Michigan boasts the most extensive cultivation of Riesling, a versatile vinifera grape presenting an array of styles that perfectly complement various cuisines. Delving into the Rieslings originating from the heart of America’s Midwest, Decanter uncovers the diverse flavors of the Great Lakes state.
Lake Michigan, the world’s fifth largest lake, is vital in cultivating superior grapes within the state.
Michigan’s extensive coastline, with its anciently formed peninsulas shaped by glacial activity millennia ago, owes its existence to the southward movement of Arctic glaciers during the ice ages, creating the expansive Great Lakes basin.
The lake’s capacity to gather and retain heat during the growing season, holding onto it through autumn’s temperature drop, significantly extends the time for cultivation. This phenomenon, known as the ‘lake effect,’ is instrumental in producing high-quality wine.
“Embracing our vineyards along the shores of one of the planet’s largest freshwater inland seas, in a landscape sculpted by ancient glaciers, brings a unique terroir that works its enchantment into every bottle of Michigan wine,” explains Patrick Brys, president & CEO of Brys Estate Vineyard & Winery.”
Michigan’s Marvelous Riesling: The Pride of the State
Recent statistics reveal that Riesling stands as Michigan’s foremost vinifera grape, covering 29% of plantings, totaling over 930 hectares of vinifera vineyards, with 270 hectares dedicated to Riesling alone.
Renowned globally as one of the supreme white grape varieties, Riesling garners praise from experts for its exceptional purity and incredible adaptability. However, a common misconception among consumers persists, assuming all Rieslings are sweet.
Contrary to this belief, Riesling showcases a spectrum from bone-dry to luxuriously sweet, including botrytised styles. Its hallmark features include striking aromatics and elevated acidity.
While its natural acidity can be harmonized with residual sugar, often achieved by stopping fermentation, Riesling typically maintains lower alcohol levels, at times even resting in the single digits.”
Optimal Areas for Riesling Cultivation in Michigan
In Michigan, the prime grape-growing regions spotlight Traverse Wine Coast and Lake Michigan Shore, situated in the northwest and southwest corners of the state, respectively.
Michigan’s unique shape resembles a mitten and boasts the nation’s longest freshwater coastlines, spanning 5,200 kilometers.
Emily Dockery, executive director of the Michigan Wine Collaborative, notes, ‘Michigan offers a diverse range of Riesling styles, from well-known late harvest or sweeter variations to dry styles akin to the finest Trocken and Alsatian producers.’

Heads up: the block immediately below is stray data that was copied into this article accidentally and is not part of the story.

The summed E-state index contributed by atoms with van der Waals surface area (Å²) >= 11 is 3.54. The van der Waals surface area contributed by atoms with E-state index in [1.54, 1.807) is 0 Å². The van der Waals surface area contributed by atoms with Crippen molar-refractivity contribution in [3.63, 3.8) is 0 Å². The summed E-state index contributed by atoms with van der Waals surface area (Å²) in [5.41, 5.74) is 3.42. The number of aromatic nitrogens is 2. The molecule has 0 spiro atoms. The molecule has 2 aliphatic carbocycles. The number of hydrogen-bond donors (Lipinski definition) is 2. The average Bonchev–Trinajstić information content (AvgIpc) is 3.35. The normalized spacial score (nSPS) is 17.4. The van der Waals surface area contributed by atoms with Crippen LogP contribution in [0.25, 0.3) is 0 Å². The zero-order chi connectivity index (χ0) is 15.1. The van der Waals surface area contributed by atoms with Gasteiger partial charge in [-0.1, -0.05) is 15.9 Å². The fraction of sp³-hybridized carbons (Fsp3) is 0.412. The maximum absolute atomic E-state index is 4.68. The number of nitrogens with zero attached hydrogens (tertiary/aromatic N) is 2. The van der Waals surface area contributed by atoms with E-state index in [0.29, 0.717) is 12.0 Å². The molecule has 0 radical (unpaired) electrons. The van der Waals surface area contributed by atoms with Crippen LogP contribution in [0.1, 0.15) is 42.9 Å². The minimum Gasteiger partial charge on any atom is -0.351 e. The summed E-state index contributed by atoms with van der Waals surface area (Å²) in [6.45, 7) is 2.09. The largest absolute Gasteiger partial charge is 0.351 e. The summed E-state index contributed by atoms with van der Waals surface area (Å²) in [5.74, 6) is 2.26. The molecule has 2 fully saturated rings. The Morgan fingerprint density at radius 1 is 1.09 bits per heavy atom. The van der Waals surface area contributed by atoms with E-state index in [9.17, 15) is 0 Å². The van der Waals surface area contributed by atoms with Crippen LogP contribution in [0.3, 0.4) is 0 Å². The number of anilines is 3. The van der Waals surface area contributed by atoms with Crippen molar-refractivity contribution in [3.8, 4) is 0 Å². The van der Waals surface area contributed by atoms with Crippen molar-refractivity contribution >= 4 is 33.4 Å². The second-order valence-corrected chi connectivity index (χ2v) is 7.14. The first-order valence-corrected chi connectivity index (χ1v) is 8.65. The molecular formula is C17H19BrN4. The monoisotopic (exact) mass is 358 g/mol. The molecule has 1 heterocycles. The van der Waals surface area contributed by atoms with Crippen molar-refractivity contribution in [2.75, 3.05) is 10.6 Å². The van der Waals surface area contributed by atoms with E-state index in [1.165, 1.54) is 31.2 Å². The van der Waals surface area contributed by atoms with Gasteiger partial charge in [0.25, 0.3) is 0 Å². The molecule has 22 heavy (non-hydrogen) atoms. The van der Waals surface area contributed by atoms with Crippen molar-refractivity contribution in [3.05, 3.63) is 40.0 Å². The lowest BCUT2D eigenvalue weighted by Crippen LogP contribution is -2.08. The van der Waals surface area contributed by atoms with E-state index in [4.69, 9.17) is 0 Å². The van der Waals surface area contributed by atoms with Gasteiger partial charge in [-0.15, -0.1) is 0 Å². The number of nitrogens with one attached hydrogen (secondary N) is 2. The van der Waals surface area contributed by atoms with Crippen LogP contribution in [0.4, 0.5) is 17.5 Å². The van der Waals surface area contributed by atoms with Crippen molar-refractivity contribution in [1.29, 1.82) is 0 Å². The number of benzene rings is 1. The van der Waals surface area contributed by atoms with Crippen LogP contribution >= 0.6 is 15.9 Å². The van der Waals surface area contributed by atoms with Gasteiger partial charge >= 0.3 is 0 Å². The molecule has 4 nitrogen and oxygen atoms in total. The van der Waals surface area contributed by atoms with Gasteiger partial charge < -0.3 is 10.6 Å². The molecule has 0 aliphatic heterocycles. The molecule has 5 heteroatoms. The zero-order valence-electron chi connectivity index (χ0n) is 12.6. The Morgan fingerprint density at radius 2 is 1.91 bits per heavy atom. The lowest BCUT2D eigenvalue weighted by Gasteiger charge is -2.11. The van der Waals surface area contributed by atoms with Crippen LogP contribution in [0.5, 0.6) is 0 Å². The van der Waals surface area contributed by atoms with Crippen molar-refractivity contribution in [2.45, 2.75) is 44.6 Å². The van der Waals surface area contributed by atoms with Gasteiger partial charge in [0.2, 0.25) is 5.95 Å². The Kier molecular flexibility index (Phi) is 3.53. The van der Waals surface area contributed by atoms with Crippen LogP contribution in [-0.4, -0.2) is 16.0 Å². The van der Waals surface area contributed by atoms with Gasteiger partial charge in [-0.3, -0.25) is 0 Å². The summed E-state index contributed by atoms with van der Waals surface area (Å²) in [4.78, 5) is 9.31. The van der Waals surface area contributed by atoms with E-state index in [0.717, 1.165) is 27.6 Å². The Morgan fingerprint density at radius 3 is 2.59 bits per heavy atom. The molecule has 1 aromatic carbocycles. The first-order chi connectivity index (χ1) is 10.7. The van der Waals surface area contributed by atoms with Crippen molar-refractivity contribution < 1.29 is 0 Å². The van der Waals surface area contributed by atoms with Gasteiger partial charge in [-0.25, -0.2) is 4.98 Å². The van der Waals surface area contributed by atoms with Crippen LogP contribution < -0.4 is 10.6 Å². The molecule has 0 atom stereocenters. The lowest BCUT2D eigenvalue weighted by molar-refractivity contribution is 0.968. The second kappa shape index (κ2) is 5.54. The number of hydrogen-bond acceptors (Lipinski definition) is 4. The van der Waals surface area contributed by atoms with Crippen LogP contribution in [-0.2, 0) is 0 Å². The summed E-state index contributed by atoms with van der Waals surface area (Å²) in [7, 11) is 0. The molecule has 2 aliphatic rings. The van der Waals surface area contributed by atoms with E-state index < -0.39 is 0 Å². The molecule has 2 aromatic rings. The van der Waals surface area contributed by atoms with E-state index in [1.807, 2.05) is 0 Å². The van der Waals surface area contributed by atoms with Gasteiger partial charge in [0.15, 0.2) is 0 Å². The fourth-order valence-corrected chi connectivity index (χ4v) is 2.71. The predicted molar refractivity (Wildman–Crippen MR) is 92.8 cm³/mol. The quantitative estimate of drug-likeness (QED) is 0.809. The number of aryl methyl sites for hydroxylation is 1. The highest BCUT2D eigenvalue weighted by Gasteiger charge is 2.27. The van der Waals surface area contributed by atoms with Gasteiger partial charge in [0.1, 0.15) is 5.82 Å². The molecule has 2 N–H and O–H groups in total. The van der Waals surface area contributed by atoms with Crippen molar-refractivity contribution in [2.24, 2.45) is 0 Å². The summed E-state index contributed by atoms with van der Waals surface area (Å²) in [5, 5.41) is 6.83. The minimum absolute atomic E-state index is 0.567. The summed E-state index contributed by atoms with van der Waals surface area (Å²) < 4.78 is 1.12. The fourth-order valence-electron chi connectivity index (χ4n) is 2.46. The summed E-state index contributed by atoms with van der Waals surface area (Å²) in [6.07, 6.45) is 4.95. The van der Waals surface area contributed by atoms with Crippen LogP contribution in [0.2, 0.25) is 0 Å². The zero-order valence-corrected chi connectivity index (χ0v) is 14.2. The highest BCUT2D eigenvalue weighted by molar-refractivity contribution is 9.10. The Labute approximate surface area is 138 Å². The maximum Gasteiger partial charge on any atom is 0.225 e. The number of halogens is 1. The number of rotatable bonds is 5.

Traverse Wine Coast, home to nearly 40 wineries, encompasses two peninsulas shaped by Lake Michigan’s vast waters.
The Leelanau and Old Mission Peninsula wine trails exemplify exceptional winemaking, showcasing fruit-forward wines influenced by the lake. These peninsulas, flanking Traverse City, collectively contribute 55% of the state’s wine production.
In the southwest, the Lake Michigan Shore AVA boasts a 130-kilometer coastline and hosts 15 wineries, accounting for around 40% of the state’s wine output.
Notably, it houses St. Julian, the state’s oldest winery, which was established in 1921. This region benefits from a slightly warmer climate, extending the growing season by two to three weeks.
Adam McBride, president of the Lake Michigan Shore Wine Trail and owner/winemaker at Hickory Creek Winery, observes, ‘While Michigan Rieslings consistently offer refreshing acidity, those from the Lake Michigan Shore exhibit enhanced texture and deeper fruit profiles.
Here, we experience pronounced peach, pear, apple, and orange notes, distinct from the lighter citrus tones like lemon and lime found in the northern AVAs.’
The Flavor Profile of Michigan’s Riesling
Michigan’s cool-climate wines, notably Riesling, boast a vibrant acidity and an abundance of fruit-forward aromas and flavors.
Riesling, in particular, showcases a spectrum from dry to sweet, including botrytis and ice wine styles.
McBride emphasizes, ‘Consistently, Michigan Rieslings feature bright acidity, lower alcohol content, and aromatic hints of stone fruit and citrus. They’re refreshing, approachable, and perfect companions for diverse culinary pairings.
Matching Riesling with Cuisine
With the proximity of Lake Michigan, local freshwater fish is a plentiful and natural pairing with Michigan Riesling. Simple grilled fish from the lake, including salmon and trout, works well with a dry Riesling with a slight hint of residual sugar.
An off-dry Riesling gives a nice interplay of sweetness and acidity to cut through the sauce’s sweetness for a more flavor-packed fish dish such as honey garlic salmon.
The most common pairing with Riesling is any mention of ‘spicy Asian food’. More specifically, the high acidity and slight residual sugar in a Michigan Riesling can counteract and balance the spice from dishes such as gochujang noodles, Thai coconut curry, or a spicier curry vindaloo.
Cherries, as an agricultural crop, reign in Michigan. It is the number one state for cherry production in the country. Spiced cherry chutney over roasted pork tenderloin pairs well with a dry Michigan Riesling.
On the sweeter side, a sweet Riesling or ice wine paired with a fresh-baked cherry cobbler shows how the tartness in the cherries and the acidity in the Riesling can match each other.